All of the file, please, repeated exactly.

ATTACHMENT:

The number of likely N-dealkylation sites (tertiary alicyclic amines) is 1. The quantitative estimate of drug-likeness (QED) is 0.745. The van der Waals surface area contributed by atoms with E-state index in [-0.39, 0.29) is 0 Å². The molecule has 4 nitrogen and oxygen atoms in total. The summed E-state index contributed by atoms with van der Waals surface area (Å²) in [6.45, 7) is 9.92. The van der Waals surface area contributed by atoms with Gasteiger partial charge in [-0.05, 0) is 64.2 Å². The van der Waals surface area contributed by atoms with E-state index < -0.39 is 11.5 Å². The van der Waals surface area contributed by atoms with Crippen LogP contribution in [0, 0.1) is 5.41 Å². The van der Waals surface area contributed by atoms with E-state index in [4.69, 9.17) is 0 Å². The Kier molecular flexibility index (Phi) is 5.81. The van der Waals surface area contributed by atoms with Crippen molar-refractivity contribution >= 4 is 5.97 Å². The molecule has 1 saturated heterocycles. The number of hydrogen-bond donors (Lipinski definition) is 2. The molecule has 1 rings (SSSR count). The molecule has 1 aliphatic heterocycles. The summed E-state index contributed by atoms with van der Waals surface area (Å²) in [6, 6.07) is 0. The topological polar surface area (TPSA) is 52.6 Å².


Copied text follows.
The number of likely N-dealkylation sites (tertiary alicyclic amines) is 1. The quantitative estimate of drug-likeness (QED) is 0.745. The van der Waals surface area contributed by atoms with E-state index in [-0.39, 0.29) is 0 Å². The molecule has 4 nitrogen and oxygen atoms in total. The summed E-state index contributed by atoms with van der Waals surface area (Å²) in [6.45, 7) is 9.92. The van der Waals surface area contributed by atoms with Gasteiger partial charge in [-0.05, 0) is 64.2 Å². The van der Waals surface area contributed by atoms with E-state index < -0.39 is 11.5 Å². The van der Waals surface area contributed by atoms with Crippen LogP contribution in [0, 0.1) is 5.41 Å². The van der Waals surface area contributed by atoms with E-state index in [4.69, 9.17) is 0 Å². The Kier molecular flexibility index (Phi) is 5.81. The van der Waals surface area contributed by atoms with Crippen molar-refractivity contribution >= 4 is 5.97 Å². The molecule has 1 saturated heterocycles. The number of hydrogen-bond donors (Lipinski definition) is 2. The molecule has 1 rings (SSSR count). The molecule has 1 aliphatic heterocycles. The summed E-state index contributed by atoms with van der Waals surface area (Å²) in [6, 6.07) is 0. The topological polar surface area (TPSA) is 52.6 Å².